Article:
Articles by political pundits about the primary race read like an obituary. It’s the end of the GOP. . . . It’s the end of America. . . Conservativism died today. . . . The Constitution is on its death bed. Some prophecy prognosticators are even predicting the near end of the world as if the United States is a nation God can’t do without.
Let me be clear: I hate losing. The following resonates with me:
“You get on base, we win. You don’t, we lose. And I hate losing. . . I hate it. I hate losing more than I even wanna win.”
The above is from Billy Beane’s character played by Brad Pitt in the 2011 film Moneyball.
Joel McDurmon, my colleague at American Vision, wrote the following after Trump’s Indiana primary victory:
“Conservatives fall into hopelessness and despair because they are trained to be pessimistic and reactionary, and from this malady they are provided no escape which is not condemned as ‘radical.’
“These characteristics are expressed and exacerbated most vividly in widespread pessimistic eschatology and a failure to critique the false view of Left and Right foisted upon them.
“With the former problem comes a secret love of cultural decline. The second brings a secret refusal to adopt biblical, as opposed to secular, standards of freedom. Both are then compounded by a self-induced paralysis to do any different. As the trend spirals downward, the entrapped refuse even to listen to anything outside of the prison of their pessimism.”
Of course, optimism without a plan to turn things around is delusional. Sometimes it takes a kick in the teeth before people will wake up to the real problems we face. You can either wallow in defeatism or look for ways to work within and outside the system to salvage some victory. We should always keep in mind that politics is fourth behind self-, family, and church governments. There will never be a fundamental change in the area of politics until individuals take responsibility for the governing of themselves and the areas of life that they have control over.
Last week, I saw three shows that help put failure into perspective. The first was a “60 Minutes Sports” profile of Paralympic athlete Alana Nichols. “During a snowboarding event in 2000, she attempted a back flip but over-rotated and landed back-first on a rock. The subsequent injury left her paralyzed from the waist down.” At first, she wanted to kill herself until she realized that life in a wheelchair was not the end of the world for her. She quickly mastered wheelchair basketball where she earned silver and gold medals at the Paralympics in 2004 and 2008.
She then mastered adaptive alpine skiing and has since mastered adaptive surfing.
The second show is the film, Walt Before Mickey (2015) The film covers the formative years of Walt Disney. He failed at nearly every business venture before he found success. He seemed to be on his way with the animated character Oswald Rabbit. The copyright, however, was held by a film distributor rather than Disney. The distributor, hoping to cut costs, hired the cartoonists away from Disney eliminating the need to pay Disney.
Most people would have given in and admitted defeat. Disney learned a hard but valuable lesson:
“The distributor, with the Disney staff and the copyright on Disney’s character, expected to profit from his coup C but without Disney’s ideas and fantasies. The physical things C the drawings, the film, and the theaters C were merely vehicles. It was only a matter of time before another set of vehicles could be arranged and the ideas incorporated in a new character C Mickey Mouse C which Disney copyrighted in his own name.”1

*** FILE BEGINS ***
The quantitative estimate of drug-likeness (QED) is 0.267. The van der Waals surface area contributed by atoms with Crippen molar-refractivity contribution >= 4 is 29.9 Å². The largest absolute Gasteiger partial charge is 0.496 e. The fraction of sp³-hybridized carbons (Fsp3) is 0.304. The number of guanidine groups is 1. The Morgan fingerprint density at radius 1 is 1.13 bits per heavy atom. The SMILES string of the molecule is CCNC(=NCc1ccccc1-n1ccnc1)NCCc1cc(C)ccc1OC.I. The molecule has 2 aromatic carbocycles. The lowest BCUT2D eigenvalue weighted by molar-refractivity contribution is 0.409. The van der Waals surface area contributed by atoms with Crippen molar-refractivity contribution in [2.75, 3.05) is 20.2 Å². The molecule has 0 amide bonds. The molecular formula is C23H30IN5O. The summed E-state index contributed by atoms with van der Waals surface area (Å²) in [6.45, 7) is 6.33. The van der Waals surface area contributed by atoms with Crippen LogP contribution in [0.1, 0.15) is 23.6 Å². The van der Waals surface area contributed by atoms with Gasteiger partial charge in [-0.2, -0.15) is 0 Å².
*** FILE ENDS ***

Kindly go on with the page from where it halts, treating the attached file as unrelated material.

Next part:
My wife and I watched the film Joy the other night. It’s the true story of Joy Mangano, the inventor of the Miracle Mop. That’s right, a mop. Mangano had everything stacked against her and yet she plowed forward and created a business dynasty.
These examples and more like them should serve as examples that all is not lost. The Progressives, Leftists, and Secularists would love to see us throw in the towel. In fact, they’re counting on it.
I admit that the political landscape looks grim, but now is not the time to give up. In fact, more people are engaged today than any other time in recent history. Hillary does not have a clear road to the White House. The GOP Establishment is unraveling. President Obama has overreached when the U.S. Departments of Education and Justice issued a joint “Dear Colleague Letter” over transgender bathrooms in public schools at his demand. A number of states are fighting back, including Georgia that earlier had wimped out on the Religious Liberty Bill:
Read related article: “An Open Letter to Georgia Governor Nathan Deal on Liberty.”
“We at the Georgia Department of Education believe the ‘Dear Colleague Letter’ openly violates, misinterprets and moves to rewrite established U.S. law. This overreach of power by the Executive Branch of the federal government is compounded by the threat to withhold federal funds should the context of the letter not be followed.”
Read related article: “Georgia Governor Nathan Deal Uses the Bible to Deny the Bible and Our Liberty.”
This is a huge step by the states. Oklahoma Republicans are calling on Congress to impeach President Obama because his recent actions because it violates the sovereignty of the states.
Donald Trump may not be your choice to be President of the United States of America, but he is an indication that millions of people are fed up with the political establishment of both parties. Trump v. Hillary may be the shake-up we need.
Thomas Sowell, Knowledge and Decisions (New York: Basic Books, 1980), 71. ↩